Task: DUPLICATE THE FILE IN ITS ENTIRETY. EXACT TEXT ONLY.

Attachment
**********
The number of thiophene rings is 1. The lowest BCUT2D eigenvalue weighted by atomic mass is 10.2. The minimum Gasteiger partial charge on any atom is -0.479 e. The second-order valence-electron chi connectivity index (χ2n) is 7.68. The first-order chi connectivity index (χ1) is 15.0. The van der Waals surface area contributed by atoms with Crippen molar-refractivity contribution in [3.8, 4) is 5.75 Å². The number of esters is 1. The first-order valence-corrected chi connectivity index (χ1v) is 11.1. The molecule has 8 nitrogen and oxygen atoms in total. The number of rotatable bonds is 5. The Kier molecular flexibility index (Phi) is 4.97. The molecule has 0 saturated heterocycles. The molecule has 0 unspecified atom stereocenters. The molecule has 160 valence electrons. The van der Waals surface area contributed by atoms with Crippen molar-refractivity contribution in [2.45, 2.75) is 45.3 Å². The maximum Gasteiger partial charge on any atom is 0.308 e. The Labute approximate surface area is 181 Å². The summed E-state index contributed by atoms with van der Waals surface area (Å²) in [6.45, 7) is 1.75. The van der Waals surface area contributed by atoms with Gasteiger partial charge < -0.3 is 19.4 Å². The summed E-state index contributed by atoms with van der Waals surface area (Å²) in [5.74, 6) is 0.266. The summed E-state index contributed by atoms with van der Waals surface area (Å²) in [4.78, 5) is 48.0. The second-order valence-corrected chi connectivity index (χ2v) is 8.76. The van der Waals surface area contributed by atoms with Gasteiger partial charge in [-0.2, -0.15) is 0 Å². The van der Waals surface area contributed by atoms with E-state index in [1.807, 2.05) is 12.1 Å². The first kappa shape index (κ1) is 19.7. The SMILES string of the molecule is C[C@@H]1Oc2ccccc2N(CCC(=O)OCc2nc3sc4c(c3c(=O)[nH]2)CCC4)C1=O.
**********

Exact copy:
The number of thiophene rings is 1. The lowest BCUT2D eigenvalue weighted by atomic mass is 10.2. The minimum Gasteiger partial charge on any atom is -0.479 e. The second-order valence-electron chi connectivity index (χ2n) is 7.68. The first-order chi connectivity index (χ1) is 15.0. The van der Waals surface area contributed by atoms with Crippen molar-refractivity contribution in [3.8, 4) is 5.75 Å². The number of esters is 1. The first-order valence-corrected chi connectivity index (χ1v) is 11.1. The molecule has 8 nitrogen and oxygen atoms in total. The number of rotatable bonds is 5. The Kier molecular flexibility index (Phi) is 4.97. The molecule has 0 saturated heterocycles. The molecule has 0 unspecified atom stereocenters. The molecule has 160 valence electrons. The van der Waals surface area contributed by atoms with Crippen molar-refractivity contribution in [2.45, 2.75) is 45.3 Å². The maximum Gasteiger partial charge on any atom is 0.308 e. The Labute approximate surface area is 181 Å². The summed E-state index contributed by atoms with van der Waals surface area (Å²) in [6.45, 7) is 1.75. The van der Waals surface area contributed by atoms with Gasteiger partial charge < -0.3 is 19.4 Å². The summed E-state index contributed by atoms with van der Waals surface area (Å²) in [5.74, 6) is 0.266. The summed E-state index contributed by atoms with van der Waals surface area (Å²) in [4.78, 5) is 48.0. The second-order valence-corrected chi connectivity index (χ2v) is 8.76. The van der Waals surface area contributed by atoms with Gasteiger partial charge in [-0.2, -0.15) is 0 Å². The van der Waals surface area contributed by atoms with E-state index in [1.807, 2.05) is 12.1 Å². The first kappa shape index (κ1) is 19.7. The SMILES string of the molecule is C[C@@H]1Oc2ccccc2N(CCC(=O)OCc2nc3sc4c(c3c(=O)[nH]2)CCC4)C1=O.